Councillor Avis announced that the Adult Social Care department had been recognised for its hard work and service at the Croydon staff awards. The opportunity was taken to promote to Members of the Council that the Cherry Orchard Garden Centre, run by adults with learning disabilities, was selling Christmas trees.
Councillor Redfern asked a question relating to Croydon’s health visiting service; the quality of early days development checks was unfavourable compared to the London average. Councillor Avis responded that in reference to the Public Health Report the issues raised had been acknowledged and there was room for improvement. The Councillor indicated she would be able to provide an update to Council at a future meeting.
Councillor Redfern asked a supplementary question relating to Croydon’s health visiting service. The number of visits to children aged between two and two and a half years was low and impacted on the success of the immunisation programme. Croydon’s rate of immunisation was low compared to the London average. Councillor Avis responded that the service would ensure health visits would increase and an update on the service would be reported at a future meeting as part of a focus on improvements in this area. Specifically regarding the MMR vaccination, the service had acknowledged that the immunisation rate was not good enough. The Cabinet Member gave an assurance that improvement work would be undertaken in this area.
Councillor Henson asked a question relating to pre-natal depression, mental health and future events relating to this subject. Councillor Shafi Khan responded that at the September Council meeting the Partnership Early Help Strategy had been adopted to offer help at the right time. It was acknowledged that early stage intervention would provide better results. The Council was to align the new strategy with the existing Best Start scheme on a locality basis. Peer support, advice and counselling could be accessed through GP services or a Children’s Centre. Where the service was intensive and was at a high level of complexity, there would be a better family solution approach delivered through a set of services and partners.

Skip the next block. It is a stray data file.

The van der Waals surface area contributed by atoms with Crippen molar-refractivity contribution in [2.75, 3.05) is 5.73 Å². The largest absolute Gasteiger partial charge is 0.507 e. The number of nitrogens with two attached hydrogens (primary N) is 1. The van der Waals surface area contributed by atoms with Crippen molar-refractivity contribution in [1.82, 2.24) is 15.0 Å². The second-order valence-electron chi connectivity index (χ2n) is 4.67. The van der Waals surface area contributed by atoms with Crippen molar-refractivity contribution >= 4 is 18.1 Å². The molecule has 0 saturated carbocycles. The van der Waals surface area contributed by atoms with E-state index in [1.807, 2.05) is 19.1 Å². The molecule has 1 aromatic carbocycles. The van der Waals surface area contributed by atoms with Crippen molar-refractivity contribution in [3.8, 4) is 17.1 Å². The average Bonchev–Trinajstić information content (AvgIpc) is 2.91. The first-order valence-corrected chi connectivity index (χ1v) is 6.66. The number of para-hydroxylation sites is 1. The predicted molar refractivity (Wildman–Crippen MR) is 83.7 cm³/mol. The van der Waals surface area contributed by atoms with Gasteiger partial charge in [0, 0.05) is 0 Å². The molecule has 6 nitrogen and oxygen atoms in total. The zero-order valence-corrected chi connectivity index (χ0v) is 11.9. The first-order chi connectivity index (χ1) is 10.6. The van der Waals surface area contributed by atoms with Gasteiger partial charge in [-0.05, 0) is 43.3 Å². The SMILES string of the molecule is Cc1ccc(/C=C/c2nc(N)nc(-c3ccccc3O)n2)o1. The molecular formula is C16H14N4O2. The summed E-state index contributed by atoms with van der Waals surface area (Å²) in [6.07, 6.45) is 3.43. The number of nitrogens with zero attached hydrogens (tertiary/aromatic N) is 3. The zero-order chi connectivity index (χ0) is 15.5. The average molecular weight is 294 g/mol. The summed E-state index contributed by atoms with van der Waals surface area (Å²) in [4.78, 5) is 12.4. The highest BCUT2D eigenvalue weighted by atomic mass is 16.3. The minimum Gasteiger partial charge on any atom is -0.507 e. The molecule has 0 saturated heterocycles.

Councillor Henson asked a supplementary question relating to support for pre-natal depression. Councillor Shafi Khan responded there had been a call for more funding at the recent National Conference. Innovative ideas offered by the Council meant that support for pre-natal depression was being offered through the Early Help and the Best Start schemes.
Councillor Stranack asked a question relating to communicating with older and vulnerable residents. Councillor Avis responded that the Council was doing a lot of credible work in communicating with those residents.
Councillor Stranack asked a supplementary question regarding the concern expressed by the Local Government Ombudsman over systematic problems within care planning for older adults. Councillor Avis responded that the Local Government Ombudsman’s report stated that the number of complaints received was not an indicator of the Council’s performance. Rather the high volume of complaints could be seen as a sign of an open, learning organisation, as well as an early warning of wider problems. The Council agreed that 23 complaints was high and that lessons would be learnt from the outcomes of those complaints.
Councillor Pelling asked a question relating to the Croydon Aerodrome area that suffered from bikes and antisocial behaviour. Councillor Lewis responded that anti-social behaviour in parks was taken very seriously. The Council was working closely with the Community Safety and the Active Lifestyles Teams which managed Croydon’s parks.